The streets of Boston were mostly empty Saturday morning because of the waist-high snow. Plows that had gone through made some streets passable but piled even more snow atop cars parked on the city’s narrow streets.
Wind blew huge chunks of snow and slush from the tops of skyscrapers and they landed with a thunk, a startling sound in the quiet. Roads were not plowed in Financial District, a low priority because workers were off for the weekend.
As the afternoon approached and the wind died down and snow tapered off, residents began to emerge and were out taking photographs in public spaces like Copley Square and Boston Common. The crowd was similar to what it usually is on other days.
But because sidewalks were impassable, they walked or cross-country skied down streets, making the job harder for plow drivers.
GETTING THROUGH IT
Westborough, in eastern Worcester County, was buried by about two feet of snow. Most residents said they hadn’t seen a storm like this, at least not since the blizzard of 1978. Worcester had some of the highest snow totals in the state.
‘‘I survived the blizzard of ‘78, I can survive this,’’ said Steve Fouracre, 44. ‘‘I'm waiting for all these plows to do their work. They'll probably be done just in time for work Monday. Yeah, thanks,’’ he added sarcastically.
Some people were already at work Saturday morning. While most downtown businesses were closed, Christina’s Cafe on South Street opened at 6 a.m. as usual to serve breakfast to snow plow operators. Owner Mag Amin, 42, defied the driving ban to commute from his home in Berlin. ‘‘I worried a bit, but I figured I could make it,’’ Amin said. ‘‘I drove slowly, and it was OK. You just need some determination.’’
Kim Lupien, 44, was the only one of Amin’s six waitresses who made it to work, climbing through snow drifts from her home nearby. ‘‘People expect us to be open, so we’re open,’’ she shrugged. Lupien added that she grew up in Maine, where storms like this are common. ‘‘That’s why it doesn’t affect me much.’’
Carol Gagnon, 56, ventured out to buy the newspaper — and ‘‘to keep from going stir-crazy.’’ She was planning to head out on snow shoes later, an activity that last year’s mild winter didn’t allow. But Gagnon was also looking forward to getting back on the road.
‘‘Hopefully this is it for the winter,’’ she said. ‘‘This is enough!’’
A NEW ARRIVAL
The Massachusetts National Guard and Worcester emergency workers teamed up to deliver a baby at the height of the storm.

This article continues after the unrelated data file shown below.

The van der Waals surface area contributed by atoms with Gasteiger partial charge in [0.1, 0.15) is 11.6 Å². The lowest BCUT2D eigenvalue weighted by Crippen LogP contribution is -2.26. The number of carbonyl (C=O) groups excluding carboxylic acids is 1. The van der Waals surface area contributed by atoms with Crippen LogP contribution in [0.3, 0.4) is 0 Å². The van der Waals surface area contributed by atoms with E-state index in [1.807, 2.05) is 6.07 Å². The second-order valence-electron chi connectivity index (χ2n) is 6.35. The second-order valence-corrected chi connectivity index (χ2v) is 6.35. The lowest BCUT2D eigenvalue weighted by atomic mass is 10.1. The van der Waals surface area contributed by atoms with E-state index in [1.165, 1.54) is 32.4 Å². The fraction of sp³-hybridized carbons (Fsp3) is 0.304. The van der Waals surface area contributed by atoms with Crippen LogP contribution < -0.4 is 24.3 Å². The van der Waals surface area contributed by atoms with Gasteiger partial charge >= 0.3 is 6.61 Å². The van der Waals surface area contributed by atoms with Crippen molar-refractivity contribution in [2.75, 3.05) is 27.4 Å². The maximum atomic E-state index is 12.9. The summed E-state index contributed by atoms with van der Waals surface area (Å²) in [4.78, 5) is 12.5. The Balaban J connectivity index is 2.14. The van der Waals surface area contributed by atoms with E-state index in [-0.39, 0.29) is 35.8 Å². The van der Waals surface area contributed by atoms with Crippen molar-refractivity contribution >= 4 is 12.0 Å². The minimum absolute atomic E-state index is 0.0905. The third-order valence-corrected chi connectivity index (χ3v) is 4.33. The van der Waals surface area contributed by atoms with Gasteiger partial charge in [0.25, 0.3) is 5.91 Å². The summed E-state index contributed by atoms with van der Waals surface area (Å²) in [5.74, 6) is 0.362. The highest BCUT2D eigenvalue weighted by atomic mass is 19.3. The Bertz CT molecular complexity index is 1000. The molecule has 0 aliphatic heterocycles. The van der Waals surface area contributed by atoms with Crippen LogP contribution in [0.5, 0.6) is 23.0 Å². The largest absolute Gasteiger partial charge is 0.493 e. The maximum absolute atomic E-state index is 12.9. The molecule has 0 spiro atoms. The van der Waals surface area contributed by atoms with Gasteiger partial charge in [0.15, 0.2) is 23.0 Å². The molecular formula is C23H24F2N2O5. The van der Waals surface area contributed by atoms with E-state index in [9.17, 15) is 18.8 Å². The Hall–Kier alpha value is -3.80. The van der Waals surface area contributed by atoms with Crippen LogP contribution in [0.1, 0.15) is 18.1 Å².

Maj. Gen. Scott Rice said Saturday that the baby arrived at about 3 a.m. and everyone was fine. He didn’t release details about the family.
He said the guard had emergency vehicles in Worcester to help local public safety because of hilly terrain and heavy snowfall. About 28.5 inches were reported in the central Massachusetts city.
Rice said a National Guard ambulance with a medic took a Worcester EMT to the family’s house and they worked together to deliver the baby.
‘‘You can’t get much better than that,’’ he said.
IN THE DARK
At the height of the storm, more than 400,000 people were without power, but those numbers were starting to drop as the snow slowed Saturday afternoon.
Most were in southeastern Massachusetts and Cape Cod, where there was wet heavy snow and winds gusting over 75 mph.
National Grid Massachusetts president Marcy Reed said hardest hit areas of Norfolk and Plymouth counties may be offline for a few days. She said outages haven’t topped recent storms such as Sandy and Irene.
An NStar spokesman also said some customers are likely to be out for several days.
The Pilgrim Nuclear Power Plant in Plymouth shut down after losing off-site power. Authorities said there was no threat to public safety.
In Quincy, Tiffanie Williams, 41, said she was grateful her electricity came back on at 10:30 a.m. She was hosting a friend who wasn’t as fortunate in the afternoon.
‘‘Just watching the snow accumulate from my condo balcony was amazing and I didn’t lose power until 10:30 p.m.,’’ Williams said. ‘‘I was thankful that I had power until then. I feel very fortunate it was restored in about 12 hours.’’
Williams said the roads around Quincy Center, the city’s downtown, looked pretty clear and she praised the city’s snow removal efforts, which started with plowers early in the morning. City Council members left voicemail messages on residents’ phones and used social media to give instructions on how to stay safe.
Some brave residents came outside to take pictures of the snow mountains, children played in snow that was taller than them and others tried to dig out their cars.Continued...